Beside that, the lobsters yesterday night were really nice!


Bone-in ribeye at the Globe

We went to see James Blunt in concert at the Warfield yesterday. I had low expectations, even though i like the guy’s music, and I got surprisingly surprised! Was actually very cool. The opening act was even more surprising. Sara Bareilles was rocking, and I’m buying her album today.

The show was planned to start at 8pm. James Blunt came on stage at 9:20pm. We were done by 11:15. And hungry. Very hungry!

I decided to go to Globe in the financial district. This place is very famous for serving food until 1am. Many folks from the late crowd are there. And they have a decent wine list, and great food! We went for the huge bone-in ribeye steak. The famous “Cote de Boeuf” as we call it in France. It’s actually quite rare to find it in a restaurant in the US the same way that it’s cooked in France (ie huge, to share, medium rare). Well, that one was spot on. It was like I was back in my Burgundy.

On top of that, we had a very nice Pinot Noir. Man it was good.

So even if some folks say heaven doesn’t exist, I can tell you that this meal was close to heaven for me!


Chicken stock

As i usually say it, i divide my life into two parts. Before i knew how to make my own chicken stock, and after. My world changed the minute i learnt how to make stock. That day was like a revelation: a) this is sooo easy and fun to make and b) it just makes your cooking so much better.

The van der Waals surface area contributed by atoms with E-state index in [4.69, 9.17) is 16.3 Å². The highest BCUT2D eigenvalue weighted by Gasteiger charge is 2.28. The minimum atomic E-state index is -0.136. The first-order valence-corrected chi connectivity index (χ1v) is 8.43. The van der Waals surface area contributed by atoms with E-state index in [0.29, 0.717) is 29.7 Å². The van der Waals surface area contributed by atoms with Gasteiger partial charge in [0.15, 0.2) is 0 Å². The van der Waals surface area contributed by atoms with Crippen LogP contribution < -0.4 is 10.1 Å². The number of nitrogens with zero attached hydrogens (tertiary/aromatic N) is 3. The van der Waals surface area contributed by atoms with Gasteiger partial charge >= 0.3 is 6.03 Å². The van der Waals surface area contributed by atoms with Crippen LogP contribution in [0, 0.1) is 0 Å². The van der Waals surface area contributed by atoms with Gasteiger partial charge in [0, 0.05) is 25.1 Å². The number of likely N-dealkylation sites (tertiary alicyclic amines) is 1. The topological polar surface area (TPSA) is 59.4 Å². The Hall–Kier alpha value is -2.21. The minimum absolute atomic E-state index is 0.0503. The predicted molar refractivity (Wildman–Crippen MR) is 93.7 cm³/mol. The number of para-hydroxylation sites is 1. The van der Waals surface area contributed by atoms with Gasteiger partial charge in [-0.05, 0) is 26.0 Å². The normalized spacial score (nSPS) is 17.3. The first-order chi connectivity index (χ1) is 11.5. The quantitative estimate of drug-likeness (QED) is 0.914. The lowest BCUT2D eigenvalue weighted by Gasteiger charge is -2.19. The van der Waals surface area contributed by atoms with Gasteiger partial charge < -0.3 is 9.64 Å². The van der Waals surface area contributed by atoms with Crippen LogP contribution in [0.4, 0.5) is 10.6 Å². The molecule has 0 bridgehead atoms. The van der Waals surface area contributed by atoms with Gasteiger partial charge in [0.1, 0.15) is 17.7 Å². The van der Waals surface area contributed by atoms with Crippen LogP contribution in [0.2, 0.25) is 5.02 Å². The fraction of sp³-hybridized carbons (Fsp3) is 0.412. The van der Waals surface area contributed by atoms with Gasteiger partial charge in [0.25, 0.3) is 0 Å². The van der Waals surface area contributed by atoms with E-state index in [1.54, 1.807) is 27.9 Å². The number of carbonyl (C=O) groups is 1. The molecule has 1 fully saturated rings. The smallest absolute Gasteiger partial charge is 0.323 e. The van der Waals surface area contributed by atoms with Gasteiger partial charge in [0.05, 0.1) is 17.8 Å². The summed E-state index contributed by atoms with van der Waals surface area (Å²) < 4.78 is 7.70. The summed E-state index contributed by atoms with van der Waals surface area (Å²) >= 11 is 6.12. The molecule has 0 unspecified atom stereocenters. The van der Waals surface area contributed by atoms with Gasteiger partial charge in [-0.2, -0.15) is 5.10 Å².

Instead of explaining how to make stock, i’m sure you all have a recipe in one of your cooking book, i thought i would post a video from epicurious.

Note that i usually dice my onions in big pieces (on the video, they use whole onions). I’m also a big fan of bouquet garni, and don’t necessarily have a whole chicken, but use carcasses of chicken (you can easily find them in san francisco at any chinese supermarket for 50c a piece!).

Making your own stock will give a whole new dimension to your cooking. With time, you get better and better. Of course, you can always go to your butcher and buy some fresh one – those are good too! But honestly, when you eat a chicken and throw away all the bones, imagine how you would feel if you knew you could actually do something with them. Every time i eat a chicken, i usually freeze the bones (even the ones that somebody else ate! yes, we’re going to boil them for hours!). Once i have the equivalent of 2 chickens, i do some stock one evening. It doesn’t take that long and make such a big difference!